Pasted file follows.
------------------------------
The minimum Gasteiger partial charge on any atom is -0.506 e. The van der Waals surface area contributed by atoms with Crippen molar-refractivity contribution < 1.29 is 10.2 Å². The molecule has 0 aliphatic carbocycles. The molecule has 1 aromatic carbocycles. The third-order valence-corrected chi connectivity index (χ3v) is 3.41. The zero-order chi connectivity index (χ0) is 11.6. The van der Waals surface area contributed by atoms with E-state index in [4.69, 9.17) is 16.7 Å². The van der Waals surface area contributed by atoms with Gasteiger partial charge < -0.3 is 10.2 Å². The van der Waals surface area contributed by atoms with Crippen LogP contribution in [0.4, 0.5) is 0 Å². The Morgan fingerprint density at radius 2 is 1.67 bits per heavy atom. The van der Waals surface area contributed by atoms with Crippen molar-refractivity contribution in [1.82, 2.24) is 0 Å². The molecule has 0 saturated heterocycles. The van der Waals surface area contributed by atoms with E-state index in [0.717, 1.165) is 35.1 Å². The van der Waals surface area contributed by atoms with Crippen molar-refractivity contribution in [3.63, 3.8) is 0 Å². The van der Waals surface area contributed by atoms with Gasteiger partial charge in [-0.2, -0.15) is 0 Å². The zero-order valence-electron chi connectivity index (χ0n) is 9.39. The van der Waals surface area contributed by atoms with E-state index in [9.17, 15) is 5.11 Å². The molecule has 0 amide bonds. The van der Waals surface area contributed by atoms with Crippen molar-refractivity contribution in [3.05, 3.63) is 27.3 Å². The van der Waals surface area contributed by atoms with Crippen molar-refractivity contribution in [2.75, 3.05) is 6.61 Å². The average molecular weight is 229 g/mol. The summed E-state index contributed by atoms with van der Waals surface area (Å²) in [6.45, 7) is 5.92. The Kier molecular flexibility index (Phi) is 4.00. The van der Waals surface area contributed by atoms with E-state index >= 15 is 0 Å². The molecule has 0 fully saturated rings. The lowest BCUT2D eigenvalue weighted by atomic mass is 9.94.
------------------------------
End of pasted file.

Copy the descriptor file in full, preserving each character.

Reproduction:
The minimum Gasteiger partial charge on any atom is -0.506 e. The van der Waals surface area contributed by atoms with Crippen molar-refractivity contribution < 1.29 is 10.2 Å². The molecule has 0 aliphatic carbocycles. The molecule has 1 aromatic carbocycles. The third-order valence-corrected chi connectivity index (χ3v) is 3.41. The zero-order chi connectivity index (χ0) is 11.6. The van der Waals surface area contributed by atoms with E-state index in [4.69, 9.17) is 16.7 Å². The van der Waals surface area contributed by atoms with Gasteiger partial charge < -0.3 is 10.2 Å². The van der Waals surface area contributed by atoms with Crippen LogP contribution in [0.4, 0.5) is 0 Å². The Morgan fingerprint density at radius 2 is 1.67 bits per heavy atom. The van der Waals surface area contributed by atoms with Crippen molar-refractivity contribution in [1.82, 2.24) is 0 Å². The molecule has 0 saturated heterocycles. The van der Waals surface area contributed by atoms with E-state index in [0.717, 1.165) is 35.1 Å². The van der Waals surface area contributed by atoms with Crippen molar-refractivity contribution in [3.63, 3.8) is 0 Å². The van der Waals surface area contributed by atoms with Gasteiger partial charge in [-0.2, -0.15) is 0 Å². The zero-order valence-electron chi connectivity index (χ0n) is 9.39. The van der Waals surface area contributed by atoms with E-state index in [9.17, 15) is 5.11 Å². The molecule has 0 amide bonds. The van der Waals surface area contributed by atoms with Crippen molar-refractivity contribution in [3.05, 3.63) is 27.3 Å². The van der Waals surface area contributed by atoms with Crippen molar-refractivity contribution in [2.75, 3.05) is 6.61 Å². The average molecular weight is 229 g/mol. The summed E-state index contributed by atoms with van der Waals surface area (Å²) in [6.45, 7) is 5.92. The Kier molecular flexibility index (Phi) is 4.00. The van der Waals surface area contributed by atoms with E-state index >= 15 is 0 Å². The molecule has 0 fully saturated rings. The lowest BCUT2D eigenvalue weighted by atomic mass is 9.94.